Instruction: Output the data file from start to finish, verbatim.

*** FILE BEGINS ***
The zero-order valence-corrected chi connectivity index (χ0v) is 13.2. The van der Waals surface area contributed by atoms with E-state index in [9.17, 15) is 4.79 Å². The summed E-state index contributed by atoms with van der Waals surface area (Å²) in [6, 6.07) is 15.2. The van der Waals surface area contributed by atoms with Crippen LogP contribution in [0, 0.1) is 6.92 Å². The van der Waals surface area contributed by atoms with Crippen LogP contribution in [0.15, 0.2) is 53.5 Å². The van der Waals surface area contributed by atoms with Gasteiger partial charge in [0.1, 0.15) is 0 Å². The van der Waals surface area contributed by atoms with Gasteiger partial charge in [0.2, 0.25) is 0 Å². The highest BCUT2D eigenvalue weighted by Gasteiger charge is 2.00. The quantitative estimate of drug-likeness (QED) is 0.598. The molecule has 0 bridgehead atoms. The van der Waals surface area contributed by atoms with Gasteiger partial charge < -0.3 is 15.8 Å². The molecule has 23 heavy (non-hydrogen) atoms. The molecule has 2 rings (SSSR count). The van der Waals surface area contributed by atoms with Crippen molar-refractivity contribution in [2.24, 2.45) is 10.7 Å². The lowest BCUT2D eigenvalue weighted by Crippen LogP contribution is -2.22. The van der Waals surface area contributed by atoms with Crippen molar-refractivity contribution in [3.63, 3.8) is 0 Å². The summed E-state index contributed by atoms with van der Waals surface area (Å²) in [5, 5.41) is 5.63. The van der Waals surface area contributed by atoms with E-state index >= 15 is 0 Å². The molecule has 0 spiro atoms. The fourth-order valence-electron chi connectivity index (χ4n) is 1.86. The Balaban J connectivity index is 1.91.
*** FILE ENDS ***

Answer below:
The zero-order valence-corrected chi connectivity index (χ0v) is 13.2. The van der Waals surface area contributed by atoms with E-state index in [9.17, 15) is 4.79 Å². The summed E-state index contributed by atoms with van der Waals surface area (Å²) in [6, 6.07) is 15.2. The van der Waals surface area contributed by atoms with Crippen LogP contribution in [0, 0.1) is 6.92 Å². The van der Waals surface area contributed by atoms with Crippen LogP contribution in [0.15, 0.2) is 53.5 Å². The van der Waals surface area contributed by atoms with Gasteiger partial charge in [0.1, 0.15) is 0 Å². The van der Waals surface area contributed by atoms with Gasteiger partial charge in [0.2, 0.25) is 0 Å². The highest BCUT2D eigenvalue weighted by Gasteiger charge is 2.00. The quantitative estimate of drug-likeness (QED) is 0.598. The molecule has 0 bridgehead atoms. The van der Waals surface area contributed by atoms with Gasteiger partial charge < -0.3 is 15.8 Å². The molecule has 23 heavy (non-hydrogen) atoms. The molecule has 2 rings (SSSR count). The van der Waals surface area contributed by atoms with Crippen molar-refractivity contribution in [2.24, 2.45) is 10.7 Å². The lowest BCUT2D eigenvalue weighted by Crippen LogP contribution is -2.22. The van der Waals surface area contributed by atoms with Crippen molar-refractivity contribution in [3.63, 3.8) is 0 Å². The summed E-state index contributed by atoms with van der Waals surface area (Å²) in [5, 5.41) is 5.63. The van der Waals surface area contributed by atoms with E-state index >= 15 is 0 Å². The molecule has 0 spiro atoms. The fourth-order valence-electron chi connectivity index (χ4n) is 1.86. The Balaban J connectivity index is 1.91.